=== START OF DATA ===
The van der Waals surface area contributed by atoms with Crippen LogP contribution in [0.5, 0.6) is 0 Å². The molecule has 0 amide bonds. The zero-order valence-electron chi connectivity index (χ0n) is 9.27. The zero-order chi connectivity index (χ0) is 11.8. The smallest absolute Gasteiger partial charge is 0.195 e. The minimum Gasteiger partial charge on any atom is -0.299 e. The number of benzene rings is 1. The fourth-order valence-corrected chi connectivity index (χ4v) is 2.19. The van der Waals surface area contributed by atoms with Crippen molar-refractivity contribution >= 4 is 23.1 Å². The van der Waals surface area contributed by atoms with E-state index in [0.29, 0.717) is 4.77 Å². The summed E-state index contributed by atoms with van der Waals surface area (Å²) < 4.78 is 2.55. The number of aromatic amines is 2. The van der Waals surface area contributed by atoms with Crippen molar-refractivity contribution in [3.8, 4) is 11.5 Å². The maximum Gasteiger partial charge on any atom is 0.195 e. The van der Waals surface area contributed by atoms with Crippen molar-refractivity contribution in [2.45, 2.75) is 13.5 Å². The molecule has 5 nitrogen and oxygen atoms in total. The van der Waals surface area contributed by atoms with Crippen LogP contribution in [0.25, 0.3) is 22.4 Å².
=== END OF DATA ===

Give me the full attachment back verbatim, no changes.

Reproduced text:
The van der Waals surface area contributed by atoms with Crippen LogP contribution in [0.5, 0.6) is 0 Å². The molecule has 0 amide bonds. The zero-order valence-electron chi connectivity index (χ0n) is 9.27. The zero-order chi connectivity index (χ0) is 11.8. The smallest absolute Gasteiger partial charge is 0.195 e. The minimum Gasteiger partial charge on any atom is -0.299 e. The number of benzene rings is 1. The fourth-order valence-corrected chi connectivity index (χ4v) is 2.19. The van der Waals surface area contributed by atoms with Crippen molar-refractivity contribution >= 4 is 23.1 Å². The van der Waals surface area contributed by atoms with E-state index in [0.29, 0.717) is 4.77 Å². The summed E-state index contributed by atoms with van der Waals surface area (Å²) < 4.78 is 2.55. The number of aromatic amines is 2. The van der Waals surface area contributed by atoms with Crippen molar-refractivity contribution in [3.8, 4) is 11.5 Å². The maximum Gasteiger partial charge on any atom is 0.195 e. The van der Waals surface area contributed by atoms with Crippen molar-refractivity contribution in [2.45, 2.75) is 13.5 Å². The molecule has 5 nitrogen and oxygen atoms in total. The van der Waals surface area contributed by atoms with Crippen LogP contribution in [0.25, 0.3) is 22.4 Å².